Stockholm suspect admits truck attack
The Stockholm truck attack suspect has confessed to a “terrorist crime”, his lawyer said at a court hearing in the Swedish capital. Rakhmat Akilov, 39 and from Uzbekistan, admitted carrying out the attack in court and was remanded in custody.
Four people were killed when a lorry was driven into a department store on Friday. A number of people were also injured, two critically. A second man is no longer being held as a suspect, according to prosecution authorities, but he will not be released because he already had a deportation order standing against him. BBC
Russia could soon control US oil company Citgo
Sen. Bob Menendez (D-N.J.) sounding an alarm over the possibility that Russia’s government could gain control of a major US oil company, by sendding a letter to Treasury Secretary Steve Mnuchin. Petróleos de Venezuela, Venezuela’s state-owned oil company used 49.9 percent of Citgo’s shares as collateral for a loan. If Venezuela’s economic crisis continues and the company defaults, Menendez said Rosneft, Russia’s state owned oil company may take control of the shares.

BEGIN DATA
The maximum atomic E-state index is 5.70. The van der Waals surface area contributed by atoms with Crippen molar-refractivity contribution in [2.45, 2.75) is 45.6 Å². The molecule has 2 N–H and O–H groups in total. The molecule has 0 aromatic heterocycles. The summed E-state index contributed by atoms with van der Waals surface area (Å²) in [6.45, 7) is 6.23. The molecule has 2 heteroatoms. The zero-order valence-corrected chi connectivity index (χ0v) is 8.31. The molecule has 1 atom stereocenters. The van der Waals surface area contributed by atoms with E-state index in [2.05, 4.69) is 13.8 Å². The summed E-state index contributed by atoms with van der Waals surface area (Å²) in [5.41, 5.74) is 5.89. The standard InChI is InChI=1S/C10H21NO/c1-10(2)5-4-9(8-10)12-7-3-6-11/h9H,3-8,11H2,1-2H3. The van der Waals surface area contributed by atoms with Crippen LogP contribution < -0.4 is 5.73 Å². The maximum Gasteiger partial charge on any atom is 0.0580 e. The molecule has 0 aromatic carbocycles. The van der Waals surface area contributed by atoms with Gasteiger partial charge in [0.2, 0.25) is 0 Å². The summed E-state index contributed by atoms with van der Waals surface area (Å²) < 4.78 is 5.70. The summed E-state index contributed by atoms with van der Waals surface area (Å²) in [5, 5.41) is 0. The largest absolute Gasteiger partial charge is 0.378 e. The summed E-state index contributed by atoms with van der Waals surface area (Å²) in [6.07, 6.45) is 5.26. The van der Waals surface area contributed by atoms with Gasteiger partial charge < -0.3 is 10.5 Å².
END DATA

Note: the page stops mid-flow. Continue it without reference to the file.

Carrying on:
“This could leave Rosneft, a Russian company controlled by oligarchs with close ties to Putin, in control of critical energy infrastructure in the United States,” Menendez told Mnuchin in the letter. “Given Russia’s interference in the US election and ongoing meddling in European elections, not to mention its habit of invading and bullying its neighbors, the last thing the United States should be doing is handing the Kremlin a significant ownership share in a major US energy supplier,” Menendez said in a statement.
Mnuchin serves as chairman of the Committee on Foreign Investment in the United States, which has the power to review certain foreign investment actions and recommend that President Trump block them. The Hill
North Korea issues a warning over US Navy moves
North Korea has issued a forceful response to the deployment of a US naval strike group to the region, saying it would counter “reckless acts of aggression” with “whatever methods the US wants to take.” In a statement provided to CNN by officials in North Korea, Pyongyang said the “current grim situation” justified its “self-defensive and pre-emptive strike capabilities with the nuclear force at the core.”
“We will make the US fully accountable for the catastrophic consequences that may be brought about by its high-handed and outrageous acts,” the statement said. The Pentagon sent the 97,000-ton USS Carl Vinson with an escort of a guided-missile cruiser and two destroyers after the latest missile test by North Korea last week. CNN